I circulated this request to Friends in my local Quaker meeting, High Wycombe, who responded very positively sending hats they had knitted or ordered online to the chaplains at the prison. I posted a letter through my neighbours' doors with the same request asking for new or used hats in good condition, and so I was also able to send quite a large parcel.  At the beginning of February, I wrote to the Quaker Prison Chaplain to ask her if they had received enough.

She replied:

‘Enough thank you. I am still handing hats out but I have enough stock to last. Please thank the Friends most sincerely for their efforts. The hats have brought all sorts of emotions rarely seen in this prison—giggling, clowning, happiness and warmth! The yards at exercise time are alive with colour and everyone likes them. Only dourest officers have a word against them. The Governor is delighted with the effort, describing it as a force for harmony.’

“I HAVE ALWAYS DEPENDED ON THE KINDNESS OF STRANGERS.”

Tennessee Williams

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The Law of Kindness

This story was reported in a newspaper by James.N.McCuchenon.

During the great depression in America in New York 1930, the poor were close to starvation.

A Judge presiding one day was hearing a complaint against a woman who was charged with stealing a loaf of bread.

She pleaded that her daughter was sick and her grandchildren were starving because their father had abandoned the family.

The shopkeeper still refused to drop the charges and insisted that she should be made an example off as a deterrent to others.

The Judge sighed, he did not want to impose a fine on somebody who was destitute and trying to save her family. Yet he had no alternative. “The Law is the Law. I sentence you to a fine of 10 dollars. If you can’t pay it you must go to jail for 10 days. Have you got the money?”

The woman silently shook her head tears running down her face.

The Judge’s face suddenly lit up with a smile.

He removed his wig, tossed a 10 dollar bill into it and then addressed the crowd: “I am going to impose a fine of 50 cents on every person here present in this courtroom for living in a town where a woman has to steal bread to save her grandchildren from starvation. Please collect the fines Mr Bailiff and pass them across to the defendant.”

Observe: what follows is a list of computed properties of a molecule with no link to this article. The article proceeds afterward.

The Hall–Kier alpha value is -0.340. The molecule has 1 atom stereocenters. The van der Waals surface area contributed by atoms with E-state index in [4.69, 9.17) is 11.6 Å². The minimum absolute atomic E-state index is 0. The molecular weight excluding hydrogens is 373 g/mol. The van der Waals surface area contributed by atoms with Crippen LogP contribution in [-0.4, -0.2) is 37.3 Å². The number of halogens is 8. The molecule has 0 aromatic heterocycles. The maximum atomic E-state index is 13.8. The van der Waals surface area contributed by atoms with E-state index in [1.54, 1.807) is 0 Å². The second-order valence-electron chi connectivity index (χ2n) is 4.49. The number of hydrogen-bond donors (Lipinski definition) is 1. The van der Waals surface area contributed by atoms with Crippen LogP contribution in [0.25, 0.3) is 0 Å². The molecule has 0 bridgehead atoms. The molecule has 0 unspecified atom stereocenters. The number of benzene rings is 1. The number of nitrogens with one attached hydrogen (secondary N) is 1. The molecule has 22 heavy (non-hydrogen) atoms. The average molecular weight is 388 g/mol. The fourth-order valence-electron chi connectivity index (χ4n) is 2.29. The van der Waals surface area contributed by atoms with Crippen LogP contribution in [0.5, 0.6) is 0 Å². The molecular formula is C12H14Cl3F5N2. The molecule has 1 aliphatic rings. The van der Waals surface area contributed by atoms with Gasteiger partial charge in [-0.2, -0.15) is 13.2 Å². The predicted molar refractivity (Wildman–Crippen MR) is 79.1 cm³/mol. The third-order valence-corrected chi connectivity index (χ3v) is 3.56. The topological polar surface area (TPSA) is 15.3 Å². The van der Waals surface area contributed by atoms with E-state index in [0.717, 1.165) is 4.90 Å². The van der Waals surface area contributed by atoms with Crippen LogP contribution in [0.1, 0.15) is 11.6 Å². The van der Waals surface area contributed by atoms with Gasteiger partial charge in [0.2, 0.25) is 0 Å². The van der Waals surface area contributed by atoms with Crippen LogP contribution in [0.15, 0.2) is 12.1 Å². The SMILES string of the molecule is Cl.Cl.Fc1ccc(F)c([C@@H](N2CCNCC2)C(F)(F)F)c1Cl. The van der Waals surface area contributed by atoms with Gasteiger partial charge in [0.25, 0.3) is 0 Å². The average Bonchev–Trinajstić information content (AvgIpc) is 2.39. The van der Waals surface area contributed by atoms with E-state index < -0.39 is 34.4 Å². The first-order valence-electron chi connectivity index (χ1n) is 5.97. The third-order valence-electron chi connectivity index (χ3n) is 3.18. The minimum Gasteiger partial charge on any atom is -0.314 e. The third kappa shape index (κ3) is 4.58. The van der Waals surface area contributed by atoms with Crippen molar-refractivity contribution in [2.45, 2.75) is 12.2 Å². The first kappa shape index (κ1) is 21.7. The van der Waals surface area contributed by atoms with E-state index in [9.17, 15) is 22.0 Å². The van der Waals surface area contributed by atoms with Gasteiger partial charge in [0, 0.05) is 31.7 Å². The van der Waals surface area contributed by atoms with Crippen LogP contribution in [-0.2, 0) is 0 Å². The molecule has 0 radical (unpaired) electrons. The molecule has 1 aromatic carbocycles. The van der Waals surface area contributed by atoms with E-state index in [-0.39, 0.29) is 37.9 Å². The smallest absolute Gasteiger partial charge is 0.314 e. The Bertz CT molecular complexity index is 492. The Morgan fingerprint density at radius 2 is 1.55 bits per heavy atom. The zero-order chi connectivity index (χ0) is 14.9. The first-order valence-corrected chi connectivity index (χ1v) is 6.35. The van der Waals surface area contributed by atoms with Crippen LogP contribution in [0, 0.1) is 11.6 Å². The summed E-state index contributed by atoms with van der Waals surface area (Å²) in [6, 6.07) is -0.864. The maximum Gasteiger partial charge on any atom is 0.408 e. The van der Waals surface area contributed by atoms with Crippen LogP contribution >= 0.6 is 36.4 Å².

The woman went home with forty-seven dollars and fifty cents (including fifty cents from the shamefaced shopkeeper).

Everybody in the courtroom gave the Judge a standing ovation. People felt justice had been done—upholding the unspoken law of the heart. We are here to help each other in times of trouble.

(Submitted by Barbara in Epsom)

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Lockdown Charity Camping

A ten-year-old boy from North Devon has raised thousands of pounds for charity while camping out in his back garden.

Max Woosey, from Braunton, has slept in a tent in his family’s back garden every night since 29 March.

Braving strong winds, freezing temperatures and wet weather, the inspiring youngster has raised nearly £90,000 for North Devon Hospice.

Max has been camping in his back garden since March.

“This is my small, lockdown adventure,” he told ITV News West Country.

It all started after Max’s neighbour Rick died from cancer in February.

Rick was a keen explorer, and gave Max a tent so he could experience the outdoors.

He said to me, ‘Max, I know I’ve not got long left but I want you to promise me you’ll have an adventure’ and I said ‘I’ll promise you that’. And that’s what I’m doing.

Max

Having spent more than 200 consecutive nights sleeping in a tent, Max’s story has led to donations from around the world.

His fundraising efforts have been praised by staff at North Devon Hospice, who say it is an “inspiration” to us all.

“For a little boy aged 10 to be doing something in memory of someone in their 70s, I think that shows a very special relationship,” Ali Hunt, who is head of fundraising, said.

Max is fundraising for North Devon Hospice.

“It’s kind of an inspiration to all of us. We’re all in this together, everyone’s having a hard time and there’s not the money to go around.

“It’s not about asking for too much, but if we can ask for small amounts from lots of people and use Max as an inspiration for us all, then we’ll survive.”

(Submitted by Sheila in Caernarfon)